Dartmouth College’s Tuck School of Business has shattered its record for alumni giving by amassing gifts reported to total $6.3 million. In addition to breaking the old record of $5.9 million set in 2008, fiscal 2013 was the third consecutive year that more than 70 percent of alumni pitched in.
How does Tuck manage to do get such high participation year after year, when other top 20 schools report participation rates ranging from 9 percent to 42 percent? “I think the No. 1 difference is the institutional culture,” says John Torget, head of Tuck Annual Giving.
Torget says prospective students pick Tuck in large part because of how strong the alumni network is and because alumni care so much about the institution. “Prospective students are programmed to think about it when they get here,” he says.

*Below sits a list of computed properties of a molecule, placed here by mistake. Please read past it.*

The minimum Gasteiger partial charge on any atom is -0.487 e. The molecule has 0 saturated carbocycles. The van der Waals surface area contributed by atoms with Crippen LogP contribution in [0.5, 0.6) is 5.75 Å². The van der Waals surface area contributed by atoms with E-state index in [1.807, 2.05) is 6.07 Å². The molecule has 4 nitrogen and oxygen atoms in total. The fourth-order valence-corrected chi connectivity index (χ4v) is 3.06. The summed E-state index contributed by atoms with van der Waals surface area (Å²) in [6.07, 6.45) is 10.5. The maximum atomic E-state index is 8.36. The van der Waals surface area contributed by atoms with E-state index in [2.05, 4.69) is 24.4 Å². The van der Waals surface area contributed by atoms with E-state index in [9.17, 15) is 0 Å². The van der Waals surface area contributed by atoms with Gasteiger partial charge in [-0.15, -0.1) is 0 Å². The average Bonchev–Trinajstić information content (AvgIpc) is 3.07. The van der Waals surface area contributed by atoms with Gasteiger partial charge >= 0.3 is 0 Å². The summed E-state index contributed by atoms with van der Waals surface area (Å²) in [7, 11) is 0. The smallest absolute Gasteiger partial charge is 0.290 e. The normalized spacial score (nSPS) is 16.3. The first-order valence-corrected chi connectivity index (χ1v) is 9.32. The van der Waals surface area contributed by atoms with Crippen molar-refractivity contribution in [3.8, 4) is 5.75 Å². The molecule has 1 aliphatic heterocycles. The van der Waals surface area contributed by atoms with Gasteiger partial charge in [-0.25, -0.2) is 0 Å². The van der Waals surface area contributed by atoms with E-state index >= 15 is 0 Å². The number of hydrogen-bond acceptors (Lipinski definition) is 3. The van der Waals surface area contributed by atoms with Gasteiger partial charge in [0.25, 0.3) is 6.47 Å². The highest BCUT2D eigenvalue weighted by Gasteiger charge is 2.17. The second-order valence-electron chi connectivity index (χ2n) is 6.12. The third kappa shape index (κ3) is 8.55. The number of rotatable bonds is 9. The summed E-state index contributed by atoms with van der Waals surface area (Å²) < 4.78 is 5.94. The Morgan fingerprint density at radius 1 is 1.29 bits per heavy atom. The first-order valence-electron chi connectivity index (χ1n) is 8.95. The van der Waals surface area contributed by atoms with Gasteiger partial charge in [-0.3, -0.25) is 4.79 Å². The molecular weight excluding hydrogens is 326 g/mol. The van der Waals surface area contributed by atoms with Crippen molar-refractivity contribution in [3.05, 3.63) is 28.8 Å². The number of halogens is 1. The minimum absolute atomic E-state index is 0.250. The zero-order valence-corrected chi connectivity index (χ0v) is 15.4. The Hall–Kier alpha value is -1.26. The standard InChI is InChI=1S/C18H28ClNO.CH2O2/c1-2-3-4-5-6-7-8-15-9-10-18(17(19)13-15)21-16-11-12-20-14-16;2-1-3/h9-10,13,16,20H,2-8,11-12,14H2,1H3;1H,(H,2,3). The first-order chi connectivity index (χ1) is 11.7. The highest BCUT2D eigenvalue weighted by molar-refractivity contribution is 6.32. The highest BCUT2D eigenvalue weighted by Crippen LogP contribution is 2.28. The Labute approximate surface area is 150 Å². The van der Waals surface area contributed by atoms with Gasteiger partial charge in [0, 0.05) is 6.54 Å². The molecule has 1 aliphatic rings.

Another factor is the school’s big network of alumni volunteers. According to Torget, more than 500 of the roughly 9,000 living alumni volunteer time to support annual giving. Elizabeth Jackson, who graduated from Tuck in 2004, says that breaking 70 percent is the result of having “the right organizational structure in place.” Jackson says one or two people per graduating class manage teams of volunteers that each reach out to small groups of classmates. “It enables each of your classmates to get a call from someone they know.”
Tuck Dean Paul Danos says consistency is the key to securing gifts for the school. When graduates believe the school is trying to do the best it can, they want to give. “We just try to make sure that for everyone we enroll, we give them the best education and experience we possibly can.”